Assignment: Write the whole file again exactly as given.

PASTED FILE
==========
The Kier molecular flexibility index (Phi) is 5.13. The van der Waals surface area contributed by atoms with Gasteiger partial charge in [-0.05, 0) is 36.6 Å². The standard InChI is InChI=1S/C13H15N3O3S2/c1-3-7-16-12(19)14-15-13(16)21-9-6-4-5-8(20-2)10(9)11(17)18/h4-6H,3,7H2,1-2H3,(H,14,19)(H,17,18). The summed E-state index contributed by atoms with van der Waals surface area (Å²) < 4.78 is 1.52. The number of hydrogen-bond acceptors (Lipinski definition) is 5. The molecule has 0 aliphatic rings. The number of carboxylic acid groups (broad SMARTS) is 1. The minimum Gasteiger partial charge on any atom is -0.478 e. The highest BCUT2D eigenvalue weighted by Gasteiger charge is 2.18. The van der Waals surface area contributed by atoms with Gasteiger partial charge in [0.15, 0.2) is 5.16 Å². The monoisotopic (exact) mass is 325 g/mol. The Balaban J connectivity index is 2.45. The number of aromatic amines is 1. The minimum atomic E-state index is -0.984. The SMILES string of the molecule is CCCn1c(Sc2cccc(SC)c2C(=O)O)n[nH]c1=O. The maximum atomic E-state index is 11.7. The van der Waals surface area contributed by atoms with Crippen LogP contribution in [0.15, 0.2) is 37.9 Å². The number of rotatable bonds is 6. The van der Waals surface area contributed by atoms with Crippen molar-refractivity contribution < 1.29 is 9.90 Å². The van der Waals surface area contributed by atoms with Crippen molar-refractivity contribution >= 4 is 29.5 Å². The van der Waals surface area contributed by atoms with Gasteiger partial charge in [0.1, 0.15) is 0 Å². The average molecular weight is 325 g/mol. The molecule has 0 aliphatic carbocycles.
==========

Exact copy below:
The Kier molecular flexibility index (Phi) is 5.13. The van der Waals surface area contributed by atoms with Gasteiger partial charge in [-0.05, 0) is 36.6 Å². The standard InChI is InChI=1S/C13H15N3O3S2/c1-3-7-16-12(19)14-15-13(16)21-9-6-4-5-8(20-2)10(9)11(17)18/h4-6H,3,7H2,1-2H3,(H,14,19)(H,17,18). The summed E-state index contributed by atoms with van der Waals surface area (Å²) < 4.78 is 1.52. The number of hydrogen-bond acceptors (Lipinski definition) is 5. The molecule has 0 aliphatic rings. The number of carboxylic acid groups (broad SMARTS) is 1. The minimum Gasteiger partial charge on any atom is -0.478 e. The highest BCUT2D eigenvalue weighted by Gasteiger charge is 2.18. The van der Waals surface area contributed by atoms with Gasteiger partial charge in [0.15, 0.2) is 5.16 Å². The monoisotopic (exact) mass is 325 g/mol. The Balaban J connectivity index is 2.45. The number of aromatic amines is 1. The minimum atomic E-state index is -0.984. The SMILES string of the molecule is CCCn1c(Sc2cccc(SC)c2C(=O)O)n[nH]c1=O. The maximum atomic E-state index is 11.7. The van der Waals surface area contributed by atoms with Crippen LogP contribution in [0.15, 0.2) is 37.9 Å². The number of rotatable bonds is 6. The van der Waals surface area contributed by atoms with Crippen molar-refractivity contribution < 1.29 is 9.90 Å². The van der Waals surface area contributed by atoms with Crippen molar-refractivity contribution >= 4 is 29.5 Å². The van der Waals surface area contributed by atoms with Gasteiger partial charge in [0.1, 0.15) is 0 Å². The average molecular weight is 325 g/mol. The molecule has 0 aliphatic carbocycles.